If you plan to invest for longer-term goals, such as college or retirement, you need more than what a savings account can offer. Perhaps you are considering buying stocks. But what are stocks, and are they right for you?
Buying a stock is actually buying a piece of a company. While it might be an infinitesimally small piece of that company, you are still an owner. Companies issue stock to the public when they want to raise money to grow the company. In essence, the company is saying, “Hey, we’ve gotten this far on our own, but now we need big bucks to grow even bigger and more wonderful. So, give us some money, and we’ll give you a piece of the action.”
Once the initial offering is over, there are thousands (or more) people who own a piece of the company. From that point forward, the number of shares, or pieces, of the company, is static, unless the company offers more. People who trade in the stock market are buying and selling existing shares of companies.
As a stockholder, or shareholder, you are an owner, and you have a vote on how the company is run. The opportunity for you to voice opinions comes through attendance at shareholder meetings. While likely full of boring data and statistics, it can be instructive to attend one of these meetings. Shareholders who don’t attend the meetings get proxy vote materials in the mail to vote on various resolutions.
The reality of the situation is that as a small shareholder, you don’t have much sway. There might be millions of shares of a particular company outstanding, and if you own just a few shares, you’re generally outnumbered. The shareholders who have the greatest impact tend to be the institutional shareholders, such as pension funds and mutual funds.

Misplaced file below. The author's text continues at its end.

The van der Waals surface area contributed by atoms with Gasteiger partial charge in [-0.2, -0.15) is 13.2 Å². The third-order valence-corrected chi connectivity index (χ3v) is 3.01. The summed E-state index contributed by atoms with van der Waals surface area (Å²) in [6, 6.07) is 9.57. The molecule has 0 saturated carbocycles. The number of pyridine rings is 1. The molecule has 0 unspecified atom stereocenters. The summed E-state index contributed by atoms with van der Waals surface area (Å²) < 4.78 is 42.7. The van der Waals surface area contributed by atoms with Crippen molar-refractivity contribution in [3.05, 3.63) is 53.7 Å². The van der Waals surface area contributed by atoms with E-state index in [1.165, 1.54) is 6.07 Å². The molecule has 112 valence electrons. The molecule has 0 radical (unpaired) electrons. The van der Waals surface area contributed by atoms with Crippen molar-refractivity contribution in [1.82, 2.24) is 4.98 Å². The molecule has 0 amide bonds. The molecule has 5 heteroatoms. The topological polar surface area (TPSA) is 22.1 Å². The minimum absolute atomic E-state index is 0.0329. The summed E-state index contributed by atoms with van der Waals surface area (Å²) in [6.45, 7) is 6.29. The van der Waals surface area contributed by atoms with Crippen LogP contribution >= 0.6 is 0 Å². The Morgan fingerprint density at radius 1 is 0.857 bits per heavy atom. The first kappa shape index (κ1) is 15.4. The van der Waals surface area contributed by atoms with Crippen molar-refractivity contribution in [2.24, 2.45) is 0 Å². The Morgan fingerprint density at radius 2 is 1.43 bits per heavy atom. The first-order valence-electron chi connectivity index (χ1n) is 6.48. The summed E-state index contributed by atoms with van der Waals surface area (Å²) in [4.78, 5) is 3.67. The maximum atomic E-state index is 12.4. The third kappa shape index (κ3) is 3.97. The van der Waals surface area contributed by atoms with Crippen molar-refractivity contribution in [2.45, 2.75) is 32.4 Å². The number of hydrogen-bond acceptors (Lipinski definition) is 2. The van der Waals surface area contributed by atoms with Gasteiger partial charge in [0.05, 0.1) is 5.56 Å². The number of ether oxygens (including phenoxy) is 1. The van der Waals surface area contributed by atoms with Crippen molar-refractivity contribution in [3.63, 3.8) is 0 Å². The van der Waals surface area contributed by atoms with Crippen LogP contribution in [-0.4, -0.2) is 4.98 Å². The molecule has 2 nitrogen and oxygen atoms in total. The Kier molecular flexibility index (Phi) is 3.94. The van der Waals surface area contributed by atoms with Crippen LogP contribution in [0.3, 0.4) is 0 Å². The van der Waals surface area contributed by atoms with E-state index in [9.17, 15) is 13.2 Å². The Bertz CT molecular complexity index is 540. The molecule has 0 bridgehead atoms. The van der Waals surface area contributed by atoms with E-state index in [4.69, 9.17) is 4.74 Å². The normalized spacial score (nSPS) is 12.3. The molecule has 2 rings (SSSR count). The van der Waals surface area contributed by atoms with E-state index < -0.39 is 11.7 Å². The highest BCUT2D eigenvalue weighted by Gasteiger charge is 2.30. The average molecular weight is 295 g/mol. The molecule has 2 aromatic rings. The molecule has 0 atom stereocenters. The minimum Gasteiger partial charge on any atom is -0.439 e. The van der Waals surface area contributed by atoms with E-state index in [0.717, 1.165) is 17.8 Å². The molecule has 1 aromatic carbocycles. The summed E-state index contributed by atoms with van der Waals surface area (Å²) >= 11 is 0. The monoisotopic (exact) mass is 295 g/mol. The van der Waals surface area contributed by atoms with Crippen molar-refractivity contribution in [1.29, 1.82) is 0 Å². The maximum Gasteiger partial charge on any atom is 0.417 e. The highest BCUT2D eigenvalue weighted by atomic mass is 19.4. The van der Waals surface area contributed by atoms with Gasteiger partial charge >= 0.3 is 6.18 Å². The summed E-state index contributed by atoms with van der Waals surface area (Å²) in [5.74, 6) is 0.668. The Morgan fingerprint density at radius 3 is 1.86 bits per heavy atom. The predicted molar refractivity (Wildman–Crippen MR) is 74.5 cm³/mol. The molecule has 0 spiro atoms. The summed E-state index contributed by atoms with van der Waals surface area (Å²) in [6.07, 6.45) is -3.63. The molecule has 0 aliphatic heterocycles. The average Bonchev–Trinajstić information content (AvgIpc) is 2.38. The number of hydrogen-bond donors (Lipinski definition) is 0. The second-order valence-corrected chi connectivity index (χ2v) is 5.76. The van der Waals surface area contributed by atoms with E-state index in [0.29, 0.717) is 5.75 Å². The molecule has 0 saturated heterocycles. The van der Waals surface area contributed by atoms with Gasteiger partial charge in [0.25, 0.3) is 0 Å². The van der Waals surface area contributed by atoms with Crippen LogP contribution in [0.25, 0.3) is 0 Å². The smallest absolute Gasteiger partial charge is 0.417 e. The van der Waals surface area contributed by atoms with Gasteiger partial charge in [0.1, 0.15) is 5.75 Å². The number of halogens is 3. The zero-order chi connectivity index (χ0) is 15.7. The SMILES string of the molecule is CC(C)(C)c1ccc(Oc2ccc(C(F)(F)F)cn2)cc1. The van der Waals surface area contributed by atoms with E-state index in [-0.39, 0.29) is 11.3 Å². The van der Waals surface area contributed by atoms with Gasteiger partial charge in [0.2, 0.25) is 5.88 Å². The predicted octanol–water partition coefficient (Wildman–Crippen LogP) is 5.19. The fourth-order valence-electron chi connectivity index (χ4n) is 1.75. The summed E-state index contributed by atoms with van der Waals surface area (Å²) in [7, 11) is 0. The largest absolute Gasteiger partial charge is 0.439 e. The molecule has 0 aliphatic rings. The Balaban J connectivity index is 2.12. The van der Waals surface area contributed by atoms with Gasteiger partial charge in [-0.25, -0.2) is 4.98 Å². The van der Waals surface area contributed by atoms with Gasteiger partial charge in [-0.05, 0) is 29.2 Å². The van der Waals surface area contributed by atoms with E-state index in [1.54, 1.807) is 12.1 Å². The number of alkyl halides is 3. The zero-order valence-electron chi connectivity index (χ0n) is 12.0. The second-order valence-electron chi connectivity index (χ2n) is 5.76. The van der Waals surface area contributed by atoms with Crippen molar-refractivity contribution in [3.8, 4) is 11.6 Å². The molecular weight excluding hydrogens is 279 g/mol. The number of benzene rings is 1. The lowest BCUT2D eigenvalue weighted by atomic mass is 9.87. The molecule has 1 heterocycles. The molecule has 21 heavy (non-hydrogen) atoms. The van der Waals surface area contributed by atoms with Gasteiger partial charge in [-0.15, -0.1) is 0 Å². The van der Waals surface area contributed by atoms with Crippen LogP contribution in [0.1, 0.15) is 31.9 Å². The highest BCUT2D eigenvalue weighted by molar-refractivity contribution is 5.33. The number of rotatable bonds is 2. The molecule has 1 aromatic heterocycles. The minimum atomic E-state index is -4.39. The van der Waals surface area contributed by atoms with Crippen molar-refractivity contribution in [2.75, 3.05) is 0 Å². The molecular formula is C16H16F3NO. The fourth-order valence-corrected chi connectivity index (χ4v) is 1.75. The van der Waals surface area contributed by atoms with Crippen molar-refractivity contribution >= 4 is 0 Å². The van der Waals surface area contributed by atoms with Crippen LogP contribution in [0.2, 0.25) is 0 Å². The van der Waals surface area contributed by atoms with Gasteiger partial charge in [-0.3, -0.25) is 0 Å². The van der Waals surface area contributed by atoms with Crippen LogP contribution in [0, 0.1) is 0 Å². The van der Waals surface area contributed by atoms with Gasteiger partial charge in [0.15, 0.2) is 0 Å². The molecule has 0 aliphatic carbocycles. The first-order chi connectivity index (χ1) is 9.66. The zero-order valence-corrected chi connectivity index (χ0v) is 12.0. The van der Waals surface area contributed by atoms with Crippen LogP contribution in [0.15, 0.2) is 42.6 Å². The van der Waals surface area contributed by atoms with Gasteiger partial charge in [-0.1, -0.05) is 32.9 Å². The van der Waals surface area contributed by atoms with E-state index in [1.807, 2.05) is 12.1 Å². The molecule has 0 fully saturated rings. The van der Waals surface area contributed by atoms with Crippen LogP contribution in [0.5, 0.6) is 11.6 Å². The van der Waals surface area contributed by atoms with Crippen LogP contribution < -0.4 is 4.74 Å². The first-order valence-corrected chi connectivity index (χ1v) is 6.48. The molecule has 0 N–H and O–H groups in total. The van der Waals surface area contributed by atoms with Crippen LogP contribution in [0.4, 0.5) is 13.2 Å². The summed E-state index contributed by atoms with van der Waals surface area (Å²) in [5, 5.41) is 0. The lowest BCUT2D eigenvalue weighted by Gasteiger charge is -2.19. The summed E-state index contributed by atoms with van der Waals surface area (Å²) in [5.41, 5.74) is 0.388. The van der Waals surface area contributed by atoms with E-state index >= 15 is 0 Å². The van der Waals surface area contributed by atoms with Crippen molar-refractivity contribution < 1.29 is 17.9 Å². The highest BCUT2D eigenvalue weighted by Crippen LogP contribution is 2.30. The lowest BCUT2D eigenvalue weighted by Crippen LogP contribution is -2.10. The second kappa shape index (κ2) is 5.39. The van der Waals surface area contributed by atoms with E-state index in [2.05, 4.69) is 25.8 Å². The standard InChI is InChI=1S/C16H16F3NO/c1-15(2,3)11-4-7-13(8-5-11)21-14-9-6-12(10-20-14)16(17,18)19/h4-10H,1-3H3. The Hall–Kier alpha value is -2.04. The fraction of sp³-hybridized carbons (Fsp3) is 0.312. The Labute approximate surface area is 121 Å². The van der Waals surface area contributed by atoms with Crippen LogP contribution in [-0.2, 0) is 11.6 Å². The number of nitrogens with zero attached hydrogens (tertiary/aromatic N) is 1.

Are stocks risky to own? They sure can be. One of the time-tested strategies for success as an investor is to not put all your eggs in one basket. In other words, if you have $10,000 to invest, don’t tie up the entire $10,000 buying stock in only one company. A mixture of types of investments — stocks, bonds, cash — is your best approach. Using a mutual fund or exchange-traded fund (ETF) is another way to reduce your risk. A fund is invested in dozens or hundreds of stocks or bonds, and that spreads out your risk. I address diversification (or not putting all your eggs in one basket) here. <link>.
Don’t let investing in stocks scare you. Just realize that you should not blindly start investing. Being a smart investor does require some legwork. I provide some basics here at SimpleMoney intended to elevate your knowledge, but smart investing requires some diligence and patience. It isn’t rocket science, but it can be complicated. We’ll make it simpler for you!
Do you love or hate stocks? Share an experience you have had with stock investing.